Suggestion forms such an integral part of our lives that most of the time we aren’t even aware of it. Every time someone says, ‘That was a great movie’, or ‘I’ve just been to my favourite restaurant’ they are making a suggestion. Advertising and marketing are built on suggestion, so we are embedded in it every moment of our lives.
What is suggestion?
A suggestion is any communication device that is intended, directly or indirectly, to influence a specific outcome or response. It is at the core of all guided meditation and how it is used forms the basis for many of the ethical questions associated with guiding meditation.
Whether an instruction is given verbally and directly, or whether it is implied or even conveyed by touch, it is still a suggestion. For example, if someone guiding a meditation says, ‘Follow your own experience’ or ‘Follow whatever comes up’ it presupposes that there will be an experience or that something will come up.
It is important to know this because when leading a guided meditation session or when guiding a client, a teacher or therapist is seeking a goal or some kind of outcome, whether they are aware of this or not, and this will affect the kinds of suggestions they make.
Confusing differing goals of meditation
Therapeutic goals are very different from spiritual or personal development ones and so these differences need to be clearly understood in order to have a successful outcome. The American psychologist, Marsha Linehan, who was one of the first advocates for teaching mindfulness skills in the therapeutic context, has given what I think is the best definition of the goal of therapy. In her view therapy has the goal of changing behaviour in order to develop a more effective way of transacting with oneself and the environment.
I’d like to share with you an example of mindfulness meditation being used in a therapeutic context where the teacher was not at all aware of these differences. This story was shared with me by a social worker who was working with a group of refugees.
The mindfulness teacher led the group into meditation and then gave them the direct, but open-ended suggestion to simply follow their thoughts. This would appear to be what the teacher had been taught to do and, unfortunately, no consideration had been given to the needs of those who were being guided.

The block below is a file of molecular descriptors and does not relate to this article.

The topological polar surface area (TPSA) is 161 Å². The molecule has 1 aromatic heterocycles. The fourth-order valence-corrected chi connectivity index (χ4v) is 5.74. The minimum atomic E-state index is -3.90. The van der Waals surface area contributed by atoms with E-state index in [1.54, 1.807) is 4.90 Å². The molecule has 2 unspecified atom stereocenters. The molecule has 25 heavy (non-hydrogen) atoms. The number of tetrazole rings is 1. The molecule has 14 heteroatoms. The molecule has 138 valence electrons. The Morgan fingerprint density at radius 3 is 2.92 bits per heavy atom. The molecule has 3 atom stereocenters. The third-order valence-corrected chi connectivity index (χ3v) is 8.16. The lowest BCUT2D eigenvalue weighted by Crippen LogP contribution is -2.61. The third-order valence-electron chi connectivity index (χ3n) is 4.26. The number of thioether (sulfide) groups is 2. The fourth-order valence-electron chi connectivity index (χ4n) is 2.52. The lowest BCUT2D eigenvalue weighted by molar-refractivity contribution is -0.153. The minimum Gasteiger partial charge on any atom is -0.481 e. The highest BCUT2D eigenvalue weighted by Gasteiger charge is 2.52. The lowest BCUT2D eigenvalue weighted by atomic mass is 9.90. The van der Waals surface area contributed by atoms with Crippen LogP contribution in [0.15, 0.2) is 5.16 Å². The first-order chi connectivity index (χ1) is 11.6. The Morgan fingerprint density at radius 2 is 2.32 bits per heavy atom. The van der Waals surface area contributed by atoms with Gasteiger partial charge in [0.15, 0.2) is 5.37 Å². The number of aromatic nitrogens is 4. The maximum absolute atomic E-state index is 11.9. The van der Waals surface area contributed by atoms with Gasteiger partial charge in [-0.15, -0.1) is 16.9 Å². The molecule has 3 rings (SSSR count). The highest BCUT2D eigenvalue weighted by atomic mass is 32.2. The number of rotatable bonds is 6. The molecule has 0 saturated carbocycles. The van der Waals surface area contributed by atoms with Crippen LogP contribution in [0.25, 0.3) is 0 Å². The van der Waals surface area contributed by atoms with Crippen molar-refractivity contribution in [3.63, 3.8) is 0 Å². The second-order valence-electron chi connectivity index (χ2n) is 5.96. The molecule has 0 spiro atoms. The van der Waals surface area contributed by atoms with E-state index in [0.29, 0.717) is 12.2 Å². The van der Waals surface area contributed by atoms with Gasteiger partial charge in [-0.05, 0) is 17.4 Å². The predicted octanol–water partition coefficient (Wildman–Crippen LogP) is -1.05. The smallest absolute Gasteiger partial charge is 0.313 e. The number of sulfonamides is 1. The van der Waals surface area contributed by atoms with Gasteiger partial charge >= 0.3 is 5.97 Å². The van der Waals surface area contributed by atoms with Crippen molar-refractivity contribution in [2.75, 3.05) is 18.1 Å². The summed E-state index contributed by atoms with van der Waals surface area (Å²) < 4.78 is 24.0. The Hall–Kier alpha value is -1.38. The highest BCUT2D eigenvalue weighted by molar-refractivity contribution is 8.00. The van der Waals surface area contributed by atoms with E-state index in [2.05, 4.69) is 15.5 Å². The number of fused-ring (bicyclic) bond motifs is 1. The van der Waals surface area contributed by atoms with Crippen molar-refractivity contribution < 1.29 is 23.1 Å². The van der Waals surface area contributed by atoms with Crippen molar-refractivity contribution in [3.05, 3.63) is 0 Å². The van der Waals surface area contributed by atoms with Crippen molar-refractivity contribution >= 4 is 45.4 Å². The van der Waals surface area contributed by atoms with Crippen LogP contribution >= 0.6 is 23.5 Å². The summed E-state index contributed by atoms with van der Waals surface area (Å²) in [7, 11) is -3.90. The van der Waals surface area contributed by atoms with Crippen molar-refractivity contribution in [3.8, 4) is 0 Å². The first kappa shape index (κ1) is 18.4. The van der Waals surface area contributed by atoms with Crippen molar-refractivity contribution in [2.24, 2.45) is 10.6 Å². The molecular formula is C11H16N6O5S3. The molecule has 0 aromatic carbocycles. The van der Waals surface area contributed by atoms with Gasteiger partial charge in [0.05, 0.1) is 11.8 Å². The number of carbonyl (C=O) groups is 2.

The outcome for the refugees was not at all what had been intended. It left them extremely distressed and, in many cases, re-traumatised because they had fled from the appalling circumstances and violence of their home country. This suggestion had unwittingly directed their minds to focus on the vivid, raw and painful memories of the very circumstances they had fled.
In this case, a suggestion which might have been perfectly appropriate in a spiritual or personal development setting, proved to be extremely harmful for these refugees. The social worker was left with the daunting and difficult task of repairing the damage which had been done. Perhaps a more skilful way to approach this would have been to talk with the social worker first, see what was needed, and within that context suggest a very simple relaxing and calming experience for the refugees.
To think or not to think
This example also highlights how differing suggestions around thinking can profoundly influence the outcome of guiding meditation and lead to unintended consequences. Inappropriate suggestion has led to so many people having the impression that thoughts are meant to stop when meditating. This suggestion has been both stated and implied in so much that has been written and said about meditation that it is has become a cliché. The consequence of this has been that meditation is seen as being difficult, and therefore many people who try it give it up, and lose something which could be a very beneficial skill in their lives.
It is therefore understandable that a counter trend in meditation teaching has gone the other way, and the story I have shared is an example of this. Here the suggestion is given to follow thoughts wherever they go without being too concerned about returning to the object of meditation. This would seem to be much more open-ended, and so free people from the rigidity of trying to stop thinking. However, it can be heard as a very direct suggestion to focus on thought.
One unintended consequence of this is that following thoughts can become just as rigid as trying to stop thinking. Whether the suggestion is to stop thinking or to focus on thinking the object of meditation becomes thinking, whereas one of the main goals of meditation is to provide an alternative to thinking.
Including both feeling and thinking
For the suggestion to focus on one of the many objects of meditation, for example, breathing or the sensations of the body, to be an alternative to thinking, thinking needs to be accepted as an integral part of meditating. Otherwise this suggestion becomes a rigid instruction making thoughts the enemy. They then need to be excluded.
However, ironically enough, if the alternative of returning to breathing or bodily sensations is excluded or diminished, then the suggestion to follow thoughts can become just as rigid an instruction. The outcome is the same; a suggestion which is meant to provide an alternative can be heard as a rigid instruction.
The basis of meditation is to provide the relaxation and calm to be able to move freely between resting on a meditation object and thinking. They can then both be integral to meditation. Using suggestion skilfully allows them both to be included.
For any teacher, creating their own style of guiding meditation is an important skill and becoming aware of suggestion, how it works, and the different kinds of suggestion, are an essential aspect of doing this.
Dt Graham Williams
Director, Lifeflow Meditation Centre; Board Member Meditation Australia
Adjunct Lecturer, School of Medicine, Flinders University